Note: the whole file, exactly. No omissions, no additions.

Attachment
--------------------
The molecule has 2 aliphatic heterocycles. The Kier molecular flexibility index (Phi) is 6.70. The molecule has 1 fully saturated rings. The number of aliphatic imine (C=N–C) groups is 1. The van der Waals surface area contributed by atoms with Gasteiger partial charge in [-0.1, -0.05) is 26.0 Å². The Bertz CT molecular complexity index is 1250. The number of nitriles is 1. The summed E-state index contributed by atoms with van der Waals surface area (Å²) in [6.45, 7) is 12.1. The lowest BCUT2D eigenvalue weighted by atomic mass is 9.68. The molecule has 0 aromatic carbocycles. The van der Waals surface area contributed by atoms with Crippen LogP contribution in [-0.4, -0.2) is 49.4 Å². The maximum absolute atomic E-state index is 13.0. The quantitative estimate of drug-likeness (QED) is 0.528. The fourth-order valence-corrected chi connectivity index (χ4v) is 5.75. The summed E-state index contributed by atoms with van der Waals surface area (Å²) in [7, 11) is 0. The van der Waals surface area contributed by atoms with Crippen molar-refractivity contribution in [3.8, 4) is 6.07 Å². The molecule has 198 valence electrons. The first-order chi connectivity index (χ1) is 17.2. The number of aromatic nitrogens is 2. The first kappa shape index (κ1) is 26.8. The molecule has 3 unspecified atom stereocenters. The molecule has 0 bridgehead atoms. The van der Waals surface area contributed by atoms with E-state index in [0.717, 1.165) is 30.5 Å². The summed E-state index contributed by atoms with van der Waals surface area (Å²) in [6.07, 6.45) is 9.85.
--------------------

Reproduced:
The molecule has 2 aliphatic heterocycles. The Kier molecular flexibility index (Phi) is 6.70. The molecule has 1 fully saturated rings. The number of aliphatic imine (C=N–C) groups is 1. The van der Waals surface area contributed by atoms with Gasteiger partial charge in [-0.1, -0.05) is 26.0 Å². The Bertz CT molecular complexity index is 1250. The number of nitriles is 1. The summed E-state index contributed by atoms with van der Waals surface area (Å²) in [6.45, 7) is 12.1. The lowest BCUT2D eigenvalue weighted by atomic mass is 9.68. The molecule has 0 aromatic carbocycles. The van der Waals surface area contributed by atoms with Crippen LogP contribution in [-0.4, -0.2) is 49.4 Å². The maximum absolute atomic E-state index is 13.0. The quantitative estimate of drug-likeness (QED) is 0.528. The fourth-order valence-corrected chi connectivity index (χ4v) is 5.75. The summed E-state index contributed by atoms with van der Waals surface area (Å²) in [7, 11) is 0. The van der Waals surface area contributed by atoms with Crippen molar-refractivity contribution in [3.8, 4) is 6.07 Å². The molecule has 198 valence electrons. The first-order chi connectivity index (χ1) is 17.2. The number of aromatic nitrogens is 2. The first kappa shape index (κ1) is 26.8. The molecule has 3 unspecified atom stereocenters. The molecule has 0 bridgehead atoms. The van der Waals surface area contributed by atoms with E-state index in [0.717, 1.165) is 30.5 Å². The summed E-state index contributed by atoms with van der Waals surface area (Å²) in [6.07, 6.45) is 9.85.